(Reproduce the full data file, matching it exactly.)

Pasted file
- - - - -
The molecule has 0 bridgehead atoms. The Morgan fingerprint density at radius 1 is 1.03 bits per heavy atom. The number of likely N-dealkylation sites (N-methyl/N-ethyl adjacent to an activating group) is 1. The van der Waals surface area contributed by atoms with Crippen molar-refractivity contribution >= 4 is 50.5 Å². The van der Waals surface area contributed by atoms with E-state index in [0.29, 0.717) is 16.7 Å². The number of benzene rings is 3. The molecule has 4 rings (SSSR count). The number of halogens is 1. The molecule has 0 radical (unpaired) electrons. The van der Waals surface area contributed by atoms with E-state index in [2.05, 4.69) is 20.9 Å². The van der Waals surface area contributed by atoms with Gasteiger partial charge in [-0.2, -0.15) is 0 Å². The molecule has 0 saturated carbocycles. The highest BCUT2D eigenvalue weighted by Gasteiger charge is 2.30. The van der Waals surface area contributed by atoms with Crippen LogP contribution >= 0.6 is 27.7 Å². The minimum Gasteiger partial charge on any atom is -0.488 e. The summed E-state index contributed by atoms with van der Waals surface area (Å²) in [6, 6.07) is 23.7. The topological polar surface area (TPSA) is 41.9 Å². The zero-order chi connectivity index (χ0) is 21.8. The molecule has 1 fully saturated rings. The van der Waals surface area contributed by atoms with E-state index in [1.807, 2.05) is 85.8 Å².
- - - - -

The molecule has 0 bridgehead atoms. The Morgan fingerprint density at radius 1 is 1.03 bits per heavy atom. The number of likely N-dealkylation sites (N-methyl/N-ethyl adjacent to an activating group) is 1. The van der Waals surface area contributed by atoms with Crippen molar-refractivity contribution >= 4 is 50.5 Å². The van der Waals surface area contributed by atoms with E-state index in [0.29, 0.717) is 16.7 Å². The number of benzene rings is 3. The molecule has 4 rings (SSSR count). The number of halogens is 1. The molecule has 0 radical (unpaired) electrons. The van der Waals surface area contributed by atoms with E-state index in [2.05, 4.69) is 20.9 Å². The van der Waals surface area contributed by atoms with Gasteiger partial charge in [-0.2, -0.15) is 0 Å². The molecule has 0 saturated carbocycles. The highest BCUT2D eigenvalue weighted by Gasteiger charge is 2.30. The van der Waals surface area contributed by atoms with Crippen LogP contribution >= 0.6 is 27.7 Å². The minimum Gasteiger partial charge on any atom is -0.488 e. The summed E-state index contributed by atoms with van der Waals surface area (Å²) in [6, 6.07) is 23.7. The topological polar surface area (TPSA) is 41.9 Å². The zero-order chi connectivity index (χ0) is 21.8. The molecule has 1 fully saturated rings. The van der Waals surface area contributed by atoms with E-state index in [1.807, 2.05) is 85.8 Å².